The dirtiest cities in the world 2024; check the list | World news
5 mins read

The dirtiest cities in the world 2024; check the list | World news

It is often said that the air we breathe is the essence of life. However, for residents of some cities, the air they breathe every day is far from clean. Over the past few decades, air pollution has become a major global problem, causing numerous health and environmental problems.

The problem of environmental pollution is clearly illustrated by the presence of some of the dirtiest cities in the world. These cities struggle with serious levels of air, water and soil pollution, which pose significant health risks to their inhabitants and highlight wider environmental challenges. Factors contributing to their poor environmental quality include industrial emissions, vehicle pollution, inadequate waste management systems and in some cases natural factors such as dust storms.

Actions to address these challenges typically include policy interventions, technological innovations, public awareness campaigns, and international cooperation. Despite these efforts, the persistent serious pollution in these cities underscores the complexity and multifaceted nature of global environmental problems. Here’s a look at the 10 dirtiest cities in the world in 2024 and the urgent need for change.



List of the 10 dirtiest cities based on the AQI index

Rank
City
Country
Product Quality Index
1 Kinshasa democratic republic of Kongo 169
2 Beijing China 160
3 Lahore Pakistan 159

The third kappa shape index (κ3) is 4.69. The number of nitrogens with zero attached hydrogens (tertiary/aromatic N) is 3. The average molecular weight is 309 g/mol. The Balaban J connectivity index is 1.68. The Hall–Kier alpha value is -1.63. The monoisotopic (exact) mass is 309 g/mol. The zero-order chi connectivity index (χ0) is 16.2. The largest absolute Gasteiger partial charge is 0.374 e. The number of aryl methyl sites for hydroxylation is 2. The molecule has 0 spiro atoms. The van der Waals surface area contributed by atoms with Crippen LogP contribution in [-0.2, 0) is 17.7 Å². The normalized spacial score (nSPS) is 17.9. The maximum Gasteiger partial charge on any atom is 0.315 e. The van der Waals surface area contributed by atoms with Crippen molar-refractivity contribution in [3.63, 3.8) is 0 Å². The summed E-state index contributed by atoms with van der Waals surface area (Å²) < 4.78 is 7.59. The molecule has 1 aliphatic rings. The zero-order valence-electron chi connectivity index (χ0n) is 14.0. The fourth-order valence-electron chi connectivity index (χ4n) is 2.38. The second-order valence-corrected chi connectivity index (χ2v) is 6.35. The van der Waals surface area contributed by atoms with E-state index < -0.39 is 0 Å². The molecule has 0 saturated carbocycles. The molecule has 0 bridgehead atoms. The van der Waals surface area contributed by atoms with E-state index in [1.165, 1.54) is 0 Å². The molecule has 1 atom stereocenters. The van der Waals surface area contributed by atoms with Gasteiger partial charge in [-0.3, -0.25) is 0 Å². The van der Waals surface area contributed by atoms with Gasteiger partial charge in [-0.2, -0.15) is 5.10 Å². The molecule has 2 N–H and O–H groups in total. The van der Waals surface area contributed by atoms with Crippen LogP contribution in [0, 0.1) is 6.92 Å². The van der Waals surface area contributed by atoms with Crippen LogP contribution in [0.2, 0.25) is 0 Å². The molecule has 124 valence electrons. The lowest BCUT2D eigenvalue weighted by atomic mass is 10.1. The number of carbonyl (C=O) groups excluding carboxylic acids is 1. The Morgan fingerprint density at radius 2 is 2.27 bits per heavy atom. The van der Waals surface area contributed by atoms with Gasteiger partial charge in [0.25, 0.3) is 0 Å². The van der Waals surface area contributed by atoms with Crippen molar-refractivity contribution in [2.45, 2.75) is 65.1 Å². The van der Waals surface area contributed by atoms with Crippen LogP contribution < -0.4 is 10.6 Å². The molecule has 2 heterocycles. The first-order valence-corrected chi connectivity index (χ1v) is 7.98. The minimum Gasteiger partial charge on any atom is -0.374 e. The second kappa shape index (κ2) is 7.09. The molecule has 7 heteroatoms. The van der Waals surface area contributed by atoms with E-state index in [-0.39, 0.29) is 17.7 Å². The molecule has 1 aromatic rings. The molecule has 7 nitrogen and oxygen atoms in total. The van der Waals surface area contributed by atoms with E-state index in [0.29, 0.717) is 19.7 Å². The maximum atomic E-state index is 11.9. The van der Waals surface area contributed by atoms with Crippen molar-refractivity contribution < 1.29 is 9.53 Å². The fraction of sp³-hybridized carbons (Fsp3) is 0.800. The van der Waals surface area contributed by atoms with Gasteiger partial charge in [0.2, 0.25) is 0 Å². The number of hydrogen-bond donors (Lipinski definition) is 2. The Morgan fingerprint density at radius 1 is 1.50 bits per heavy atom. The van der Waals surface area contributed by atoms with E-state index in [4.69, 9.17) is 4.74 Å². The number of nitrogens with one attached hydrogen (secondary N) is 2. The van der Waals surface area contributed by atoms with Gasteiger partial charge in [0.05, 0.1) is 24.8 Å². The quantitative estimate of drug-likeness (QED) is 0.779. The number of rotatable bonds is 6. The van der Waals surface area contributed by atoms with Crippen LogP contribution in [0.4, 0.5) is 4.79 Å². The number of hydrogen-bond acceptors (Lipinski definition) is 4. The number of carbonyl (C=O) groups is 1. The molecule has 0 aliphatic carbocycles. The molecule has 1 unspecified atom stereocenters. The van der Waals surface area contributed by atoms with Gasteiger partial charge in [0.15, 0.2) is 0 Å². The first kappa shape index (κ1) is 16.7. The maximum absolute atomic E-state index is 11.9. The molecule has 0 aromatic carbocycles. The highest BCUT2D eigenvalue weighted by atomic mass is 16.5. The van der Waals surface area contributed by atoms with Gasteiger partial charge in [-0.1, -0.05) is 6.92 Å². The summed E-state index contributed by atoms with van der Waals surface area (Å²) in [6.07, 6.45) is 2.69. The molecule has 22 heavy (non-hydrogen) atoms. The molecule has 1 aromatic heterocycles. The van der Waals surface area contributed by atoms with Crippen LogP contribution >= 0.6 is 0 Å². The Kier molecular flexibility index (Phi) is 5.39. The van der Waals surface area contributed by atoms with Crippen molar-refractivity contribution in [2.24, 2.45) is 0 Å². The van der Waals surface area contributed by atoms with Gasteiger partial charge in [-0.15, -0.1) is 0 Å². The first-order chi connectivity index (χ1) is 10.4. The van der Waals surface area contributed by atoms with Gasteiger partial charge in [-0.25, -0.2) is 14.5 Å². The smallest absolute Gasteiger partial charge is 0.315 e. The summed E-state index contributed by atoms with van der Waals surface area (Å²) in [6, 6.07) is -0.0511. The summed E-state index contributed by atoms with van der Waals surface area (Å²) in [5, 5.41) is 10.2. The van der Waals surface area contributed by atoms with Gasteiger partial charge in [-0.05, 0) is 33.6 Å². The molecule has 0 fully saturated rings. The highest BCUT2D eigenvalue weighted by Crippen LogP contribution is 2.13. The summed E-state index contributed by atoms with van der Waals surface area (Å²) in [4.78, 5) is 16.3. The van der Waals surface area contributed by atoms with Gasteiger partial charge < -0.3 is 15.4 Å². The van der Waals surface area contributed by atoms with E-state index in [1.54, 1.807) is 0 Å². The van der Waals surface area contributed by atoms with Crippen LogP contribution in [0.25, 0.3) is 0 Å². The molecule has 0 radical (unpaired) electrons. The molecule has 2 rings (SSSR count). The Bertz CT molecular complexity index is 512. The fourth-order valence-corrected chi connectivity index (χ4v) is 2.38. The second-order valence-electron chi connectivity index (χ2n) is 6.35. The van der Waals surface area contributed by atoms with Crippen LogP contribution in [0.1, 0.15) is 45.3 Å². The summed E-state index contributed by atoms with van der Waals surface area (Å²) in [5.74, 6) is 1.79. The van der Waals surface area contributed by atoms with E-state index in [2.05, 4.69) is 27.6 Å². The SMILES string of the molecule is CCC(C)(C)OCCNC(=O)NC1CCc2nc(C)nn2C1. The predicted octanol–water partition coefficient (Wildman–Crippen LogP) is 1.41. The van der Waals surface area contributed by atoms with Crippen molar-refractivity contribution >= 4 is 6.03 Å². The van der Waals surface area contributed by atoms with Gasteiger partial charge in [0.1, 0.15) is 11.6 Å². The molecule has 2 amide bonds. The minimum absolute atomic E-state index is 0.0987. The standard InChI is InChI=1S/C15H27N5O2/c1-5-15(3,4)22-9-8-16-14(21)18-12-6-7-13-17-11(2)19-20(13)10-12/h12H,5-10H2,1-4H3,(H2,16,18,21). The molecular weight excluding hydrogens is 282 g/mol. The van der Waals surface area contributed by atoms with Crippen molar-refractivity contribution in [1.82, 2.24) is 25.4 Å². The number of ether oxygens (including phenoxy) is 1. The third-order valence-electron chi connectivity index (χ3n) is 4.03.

4 New York USA 152
5 Jakarta Indonesia 137
6 Delhi India 133
7 Sao Paulo Brazil 128
8 Chicago USA 125
9 Ho Chi Minh City Vietnam 123
10 Santiago Chile 114



The dirtiest cities in the world

Kinshasa, Democratic Republic of Congo | AQI: 169

Kinshasa is the most polluted city in 2024. With an AQI of 169, it falls into the “Unhealthy” category, meaning that anyone can start to feel health effects, and members of sensitive groups may experience more serious health effects. Factors contributing to these high levels of pollution include rapid urbanization, heavy traffic emissions, and industrial activity. The city’s infrastructure is struggling to keep up with population growth, leading to poor waste management and increased emissions from waste incineration.


Beijing, China | AQI: 160
Beijing is no stranger to air pollution challenges. With an AQI of 160, it is also classified as “unhealthy.” Beijing’s pollution is largely caused by industrial emissions, vehicle exhaust, and construction dust. Despite government efforts to reduce pollution through stricter regulations and the promotion of green technology, the sheer scale of economic activity and reliance on coal for energy still contribute significantly to poor air quality.


Lahore, Pakistan | Domestic Product Quality Index: 159
Lahore’s AQI of 159 places it firmly in the “unhealthy” range. The city’s air quality is compromised by a combination of vehicle emissions, industrial discharges, and agricultural waste burning. Seasonal smog, often exacerbated by temperature inversions and wind patterns, further worsens air quality, affecting millions of residents.